The issue in Hess, supra, 226 N.J.Super. at 260-61, was whether the order appointing commissioners was a final judgment for purposes of appeal, not whether it established that a taking had occurred. Accordingly, Hess is inapplicable here.

Orenstein is more persuasive, yet not compelling. The passage the Berardis cite appears in commentary on why property owners who seek to challenge a condemnor's authority or description of the property must do so before entry of the order appointing commissioners, as follows:

[T]he only issue to be determined by the commissioners and by the fact finder in event of appeal is the lump sum compensation to be paid by the condemnor, . . . plus any damages to the remaining property of the owner if the taking is only a part thereof . . . .
Fundamental fairness and the governing statute mandate that the factfinder be limited to that one issue since the condemnor will obtain, by virtue of the condemnation proceedings, title only to the land and property rights described in the complaint.
If there are any issues to be decided other than that of value and damages — be they a challenge to the plaintiff's right to exercise the power of eminent domain or a claim that the condemnor is in fact taking more property and rights than those described in the complaint — those issues must be presented to and decided by the court before it enters judgment appointing condemnation commissioners.
[Orenstein, supra, 124 N.J.Super. at 298 (citing N.J.S.A. 20:1-12 (now repealed), N.J.S.A. 20:3-6 and N.J.S.A. 20:3-19) (other citations omitted).]

Our use of the future tense, referring to what the condemnor "will obtain, by virtue of the condemnation proceedings, " ibid., suggests that the order appointing commissioners does not finalize the "obtaining"; rather, it finalizes the description of what will be obtained by the condemnor following subsequent steps. See State by Admas v. N.J. Zinc Co., 40 N.J. 560, 572 (1963) ("all issues raised as to the right to exercise the power of eminent domain and other like preliminary matters are to be determined in the cause before the court enters judgment of appointment"). This understanding comports with our summary of Orenstein in State v. Stulman, 136 N.J.Super. 148, 157 (App. Div. 1975).

The Berardis further assert that the lack of a declaration of taking does not preclude them from establishing that their constitutional rights were violated by a de jure taking under the Act, and because they are asserting a de jure regulatory taking, to prevail on their motion for summary judgment they need not establish they suffered "substantial destruction of beneficial use" of their property. Washington Mkt. Enters. v. City of Trenton, 68 N.J. 107, 122 (1975); see also Pa. Coal Co. v. Mahon, 260 U.S. 393, 43 S.Ct. 158, 67 L.Ed. 322 (1922). Additionally, they argue that they in fact suffered such a loss with regard to the vacant lot, as the condemnation proceedings barred them from developing or selling that lot.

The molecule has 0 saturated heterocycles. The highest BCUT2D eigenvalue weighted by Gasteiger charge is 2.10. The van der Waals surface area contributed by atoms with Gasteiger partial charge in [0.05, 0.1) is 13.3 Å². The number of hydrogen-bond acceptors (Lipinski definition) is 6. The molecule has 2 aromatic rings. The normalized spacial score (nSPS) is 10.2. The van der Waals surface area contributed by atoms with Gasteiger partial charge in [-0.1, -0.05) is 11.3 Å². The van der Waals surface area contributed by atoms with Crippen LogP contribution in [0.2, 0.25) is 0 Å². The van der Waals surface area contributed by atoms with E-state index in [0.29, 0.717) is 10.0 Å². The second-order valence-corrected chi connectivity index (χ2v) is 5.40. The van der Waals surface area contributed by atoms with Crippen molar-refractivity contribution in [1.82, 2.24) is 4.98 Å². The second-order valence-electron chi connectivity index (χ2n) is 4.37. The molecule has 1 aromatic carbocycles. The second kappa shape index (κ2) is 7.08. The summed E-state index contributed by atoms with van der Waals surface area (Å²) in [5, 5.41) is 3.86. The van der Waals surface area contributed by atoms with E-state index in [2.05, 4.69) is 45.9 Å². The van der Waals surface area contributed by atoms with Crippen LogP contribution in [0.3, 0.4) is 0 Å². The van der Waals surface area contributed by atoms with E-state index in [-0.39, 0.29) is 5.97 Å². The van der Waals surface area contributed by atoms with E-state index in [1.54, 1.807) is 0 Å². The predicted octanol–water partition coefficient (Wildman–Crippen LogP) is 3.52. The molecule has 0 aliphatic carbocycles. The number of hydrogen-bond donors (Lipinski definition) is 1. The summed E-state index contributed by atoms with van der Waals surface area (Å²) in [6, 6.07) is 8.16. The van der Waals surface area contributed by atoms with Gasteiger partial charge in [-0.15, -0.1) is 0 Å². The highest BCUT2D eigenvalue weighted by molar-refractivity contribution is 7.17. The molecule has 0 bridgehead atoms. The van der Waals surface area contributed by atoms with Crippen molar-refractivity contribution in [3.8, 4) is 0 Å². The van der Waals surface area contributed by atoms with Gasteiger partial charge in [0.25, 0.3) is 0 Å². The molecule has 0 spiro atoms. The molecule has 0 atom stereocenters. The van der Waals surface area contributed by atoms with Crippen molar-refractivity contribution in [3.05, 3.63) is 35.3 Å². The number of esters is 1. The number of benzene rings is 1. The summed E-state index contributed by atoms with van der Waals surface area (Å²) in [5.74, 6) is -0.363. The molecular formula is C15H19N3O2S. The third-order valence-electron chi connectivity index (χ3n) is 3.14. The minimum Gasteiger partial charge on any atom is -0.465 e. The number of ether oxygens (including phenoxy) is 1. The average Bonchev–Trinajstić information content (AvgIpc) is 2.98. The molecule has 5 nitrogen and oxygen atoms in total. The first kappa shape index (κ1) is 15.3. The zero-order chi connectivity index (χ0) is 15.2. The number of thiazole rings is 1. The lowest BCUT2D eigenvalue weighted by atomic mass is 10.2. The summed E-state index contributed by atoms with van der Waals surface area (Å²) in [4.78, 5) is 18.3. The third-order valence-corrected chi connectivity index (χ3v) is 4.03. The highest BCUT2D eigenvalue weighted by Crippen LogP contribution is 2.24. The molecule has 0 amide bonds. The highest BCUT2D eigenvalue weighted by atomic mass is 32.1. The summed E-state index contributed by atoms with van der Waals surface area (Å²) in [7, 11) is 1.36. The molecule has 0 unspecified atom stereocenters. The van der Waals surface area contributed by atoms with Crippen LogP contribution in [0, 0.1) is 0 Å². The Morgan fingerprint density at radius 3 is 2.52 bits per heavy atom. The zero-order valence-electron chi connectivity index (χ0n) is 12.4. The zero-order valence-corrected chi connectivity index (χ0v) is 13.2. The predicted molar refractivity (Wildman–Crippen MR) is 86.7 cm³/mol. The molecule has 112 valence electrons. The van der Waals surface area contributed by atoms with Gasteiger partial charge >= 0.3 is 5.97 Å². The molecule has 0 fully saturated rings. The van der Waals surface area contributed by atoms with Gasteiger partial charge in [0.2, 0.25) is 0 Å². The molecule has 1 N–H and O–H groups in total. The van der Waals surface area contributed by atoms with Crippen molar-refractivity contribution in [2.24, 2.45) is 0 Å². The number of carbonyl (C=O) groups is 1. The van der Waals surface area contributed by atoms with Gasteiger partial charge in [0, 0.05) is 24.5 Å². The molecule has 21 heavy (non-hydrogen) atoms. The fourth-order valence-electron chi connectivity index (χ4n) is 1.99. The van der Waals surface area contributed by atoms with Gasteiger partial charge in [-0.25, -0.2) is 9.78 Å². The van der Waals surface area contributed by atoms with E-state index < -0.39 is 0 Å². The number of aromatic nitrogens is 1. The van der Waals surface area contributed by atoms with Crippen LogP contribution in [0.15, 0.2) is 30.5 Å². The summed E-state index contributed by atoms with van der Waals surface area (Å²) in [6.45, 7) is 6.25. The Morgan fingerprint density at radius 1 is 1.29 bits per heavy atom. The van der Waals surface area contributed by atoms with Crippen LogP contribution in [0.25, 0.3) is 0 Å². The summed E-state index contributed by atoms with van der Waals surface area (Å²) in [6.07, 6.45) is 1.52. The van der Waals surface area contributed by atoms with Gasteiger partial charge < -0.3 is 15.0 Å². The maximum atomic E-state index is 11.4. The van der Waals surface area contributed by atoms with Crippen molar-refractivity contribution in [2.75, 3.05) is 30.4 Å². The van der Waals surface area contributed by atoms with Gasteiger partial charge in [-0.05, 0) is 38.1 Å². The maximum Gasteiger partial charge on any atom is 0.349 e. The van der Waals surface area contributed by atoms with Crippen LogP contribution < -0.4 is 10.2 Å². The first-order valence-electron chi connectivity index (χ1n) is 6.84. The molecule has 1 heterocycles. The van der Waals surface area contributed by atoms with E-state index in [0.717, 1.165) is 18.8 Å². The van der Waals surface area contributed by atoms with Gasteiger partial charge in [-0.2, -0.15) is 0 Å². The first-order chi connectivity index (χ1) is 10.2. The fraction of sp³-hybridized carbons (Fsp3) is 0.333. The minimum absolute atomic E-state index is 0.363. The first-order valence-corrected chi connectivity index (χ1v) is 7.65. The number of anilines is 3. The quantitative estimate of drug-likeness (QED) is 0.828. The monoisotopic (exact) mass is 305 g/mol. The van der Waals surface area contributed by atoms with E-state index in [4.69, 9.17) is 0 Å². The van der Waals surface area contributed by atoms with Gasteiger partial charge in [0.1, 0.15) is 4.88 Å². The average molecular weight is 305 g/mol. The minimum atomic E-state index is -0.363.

However, our Court has limited temporary takings to instances where the government deprived the owner of "all beneficial use of the land for a significant period of time." Littman v. Gimello, 115 N.J. 154, 164-65, cert. denied, 493 U.S. 934, 110 S.Ct. 324, 107 L.Ed.2d 314 (1989).

We discern no reason to disagree with the decision of Judge M. Patricia Richmond, as expressed in her comprehensive written opinion, "that 'all property is owned subject to the power of eminent domain and that damages which a landowner suffers as an incident to such proceedings and the subsequent abandonment thereof are damnum absque injuria, [2] the condemnor being in the exercise of a legal right.'" (quoting 92 A.L.R.2d 355 §2). The motion judge concluded "that Pemberton did not commit a constitutional taking of the Berardis' property." We agree.

Finally the Berardis have seized upon dicta in the motion judge's opinion to argue before us an issue that is being raised for the first time on appeal. The motion judge stated that the general rule is that, absent a statute imposing liability, a condemnor is not liable upon abandonment for incidental loss or damage sustained by the condemnee, "if the condemnor has acted in good faith and without unreasonable delay." (quoting 92 A.L.R. 2d 355 §3a). As Pemberton correctly points out, the Berardis did not raise the issue of any bad faith by Pemberton or unreasonable delay before the motion judge. Accordingly, it is not subject to appellate review. U.S. Bank Nat'1 Ass'n v. Williams, 415 N.J.Super. 358 (App. Div. 2010); see also Nieder V. Royal Indem. Ins. Co., 62 N.J. 229, 234 (1973) ("appellate courts [generally] will decline to consider questions or issues not properly presented to the trial court").

We agree with the opinion of the motion judge that neither a taking under the Act nor a constitutional taking was effected upon the subject property of the Berardis and therefore no just compensation is owed by Pemberton. Because we affirm the motion judge's decision, Pemberton's cross-appeal is moot and will not be discussed.